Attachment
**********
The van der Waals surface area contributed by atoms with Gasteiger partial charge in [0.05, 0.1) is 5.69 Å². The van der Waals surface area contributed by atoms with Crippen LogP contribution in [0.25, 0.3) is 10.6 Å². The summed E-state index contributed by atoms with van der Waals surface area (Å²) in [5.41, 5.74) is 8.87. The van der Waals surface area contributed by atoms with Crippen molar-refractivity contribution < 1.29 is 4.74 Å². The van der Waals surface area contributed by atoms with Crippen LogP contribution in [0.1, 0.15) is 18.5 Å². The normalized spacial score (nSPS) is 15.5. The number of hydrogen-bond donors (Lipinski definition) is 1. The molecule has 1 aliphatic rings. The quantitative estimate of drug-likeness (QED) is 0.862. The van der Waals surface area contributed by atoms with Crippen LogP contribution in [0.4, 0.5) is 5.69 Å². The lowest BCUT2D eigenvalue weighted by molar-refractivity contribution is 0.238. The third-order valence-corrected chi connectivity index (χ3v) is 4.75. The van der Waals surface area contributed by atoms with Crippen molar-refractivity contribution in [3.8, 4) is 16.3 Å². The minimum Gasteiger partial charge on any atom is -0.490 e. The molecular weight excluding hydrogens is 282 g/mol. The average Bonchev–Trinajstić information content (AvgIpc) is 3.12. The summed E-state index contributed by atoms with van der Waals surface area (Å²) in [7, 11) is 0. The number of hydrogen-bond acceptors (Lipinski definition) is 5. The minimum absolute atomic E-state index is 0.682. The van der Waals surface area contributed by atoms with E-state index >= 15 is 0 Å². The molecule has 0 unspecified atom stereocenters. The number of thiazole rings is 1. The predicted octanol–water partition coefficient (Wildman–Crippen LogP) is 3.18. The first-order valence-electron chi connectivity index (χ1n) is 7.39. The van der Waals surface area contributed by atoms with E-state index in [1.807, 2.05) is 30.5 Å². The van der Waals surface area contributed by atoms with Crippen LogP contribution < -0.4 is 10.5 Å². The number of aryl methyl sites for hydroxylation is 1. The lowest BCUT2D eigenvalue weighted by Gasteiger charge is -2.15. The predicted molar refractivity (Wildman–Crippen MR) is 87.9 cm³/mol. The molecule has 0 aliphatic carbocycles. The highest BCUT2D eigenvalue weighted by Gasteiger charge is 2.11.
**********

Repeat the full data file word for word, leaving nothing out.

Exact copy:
The van der Waals surface area contributed by atoms with Gasteiger partial charge in [0.05, 0.1) is 5.69 Å². The van der Waals surface area contributed by atoms with Crippen LogP contribution in [0.25, 0.3) is 10.6 Å². The summed E-state index contributed by atoms with van der Waals surface area (Å²) in [5.41, 5.74) is 8.87. The van der Waals surface area contributed by atoms with Crippen molar-refractivity contribution < 1.29 is 4.74 Å². The van der Waals surface area contributed by atoms with Crippen LogP contribution in [0.1, 0.15) is 18.5 Å². The normalized spacial score (nSPS) is 15.5. The number of hydrogen-bond donors (Lipinski definition) is 1. The molecule has 1 aliphatic rings. The quantitative estimate of drug-likeness (QED) is 0.862. The van der Waals surface area contributed by atoms with Crippen LogP contribution in [0.4, 0.5) is 5.69 Å². The lowest BCUT2D eigenvalue weighted by molar-refractivity contribution is 0.238. The third-order valence-corrected chi connectivity index (χ3v) is 4.75. The van der Waals surface area contributed by atoms with Crippen molar-refractivity contribution in [3.8, 4) is 16.3 Å². The minimum Gasteiger partial charge on any atom is -0.490 e. The molecular weight excluding hydrogens is 282 g/mol. The average Bonchev–Trinajstić information content (AvgIpc) is 3.12. The summed E-state index contributed by atoms with van der Waals surface area (Å²) in [7, 11) is 0. The number of hydrogen-bond acceptors (Lipinski definition) is 5. The minimum absolute atomic E-state index is 0.682. The van der Waals surface area contributed by atoms with E-state index >= 15 is 0 Å². The molecule has 0 unspecified atom stereocenters. The number of thiazole rings is 1. The predicted octanol–water partition coefficient (Wildman–Crippen LogP) is 3.18. The first-order valence-electron chi connectivity index (χ1n) is 7.39. The van der Waals surface area contributed by atoms with E-state index in [1.807, 2.05) is 30.5 Å². The van der Waals surface area contributed by atoms with Crippen LogP contribution < -0.4 is 10.5 Å². The number of aryl methyl sites for hydroxylation is 1. The lowest BCUT2D eigenvalue weighted by Gasteiger charge is -2.15. The predicted molar refractivity (Wildman–Crippen MR) is 87.9 cm³/mol. The molecule has 0 aliphatic carbocycles. The highest BCUT2D eigenvalue weighted by Gasteiger charge is 2.11.